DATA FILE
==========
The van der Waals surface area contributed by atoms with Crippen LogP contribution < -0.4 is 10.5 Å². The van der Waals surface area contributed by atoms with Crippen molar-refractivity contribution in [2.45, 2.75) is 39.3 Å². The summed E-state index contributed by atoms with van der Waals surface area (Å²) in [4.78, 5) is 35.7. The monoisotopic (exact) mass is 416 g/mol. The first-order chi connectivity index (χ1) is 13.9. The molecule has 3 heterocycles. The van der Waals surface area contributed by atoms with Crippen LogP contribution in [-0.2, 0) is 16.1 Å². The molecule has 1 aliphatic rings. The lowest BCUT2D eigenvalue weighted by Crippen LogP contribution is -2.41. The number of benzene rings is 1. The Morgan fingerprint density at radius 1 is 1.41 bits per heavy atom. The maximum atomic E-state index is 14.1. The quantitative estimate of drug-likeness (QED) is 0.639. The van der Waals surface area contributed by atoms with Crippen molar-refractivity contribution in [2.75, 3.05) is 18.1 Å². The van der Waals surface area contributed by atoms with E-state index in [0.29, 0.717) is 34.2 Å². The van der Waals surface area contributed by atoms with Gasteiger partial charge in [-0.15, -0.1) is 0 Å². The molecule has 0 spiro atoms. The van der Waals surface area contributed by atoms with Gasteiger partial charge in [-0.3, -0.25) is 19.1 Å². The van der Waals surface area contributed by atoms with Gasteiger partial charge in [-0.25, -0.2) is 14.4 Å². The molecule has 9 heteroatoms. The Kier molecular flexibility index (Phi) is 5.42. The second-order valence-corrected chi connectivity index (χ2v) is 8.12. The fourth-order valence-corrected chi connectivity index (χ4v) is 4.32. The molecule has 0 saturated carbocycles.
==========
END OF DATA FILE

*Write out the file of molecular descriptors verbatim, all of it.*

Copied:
The van der Waals surface area contributed by atoms with Crippen LogP contribution < -0.4 is 10.5 Å². The van der Waals surface area contributed by atoms with Crippen molar-refractivity contribution in [2.45, 2.75) is 39.3 Å². The summed E-state index contributed by atoms with van der Waals surface area (Å²) in [4.78, 5) is 35.7. The monoisotopic (exact) mass is 416 g/mol. The first-order chi connectivity index (χ1) is 13.9. The molecule has 3 heterocycles. The van der Waals surface area contributed by atoms with Crippen LogP contribution in [-0.2, 0) is 16.1 Å². The molecule has 1 aliphatic rings. The lowest BCUT2D eigenvalue weighted by Crippen LogP contribution is -2.41. The number of benzene rings is 1. The Morgan fingerprint density at radius 1 is 1.41 bits per heavy atom. The maximum atomic E-state index is 14.1. The quantitative estimate of drug-likeness (QED) is 0.639. The van der Waals surface area contributed by atoms with Crippen molar-refractivity contribution in [2.75, 3.05) is 18.1 Å². The van der Waals surface area contributed by atoms with E-state index in [0.29, 0.717) is 34.2 Å². The van der Waals surface area contributed by atoms with Gasteiger partial charge in [-0.15, -0.1) is 0 Å². The molecule has 0 spiro atoms. The van der Waals surface area contributed by atoms with Gasteiger partial charge in [-0.3, -0.25) is 19.1 Å². The van der Waals surface area contributed by atoms with Gasteiger partial charge in [-0.25, -0.2) is 14.4 Å². The molecule has 9 heteroatoms. The Kier molecular flexibility index (Phi) is 5.42. The second-order valence-corrected chi connectivity index (χ2v) is 8.12. The fourth-order valence-corrected chi connectivity index (χ4v) is 4.32. The molecule has 0 saturated carbocycles.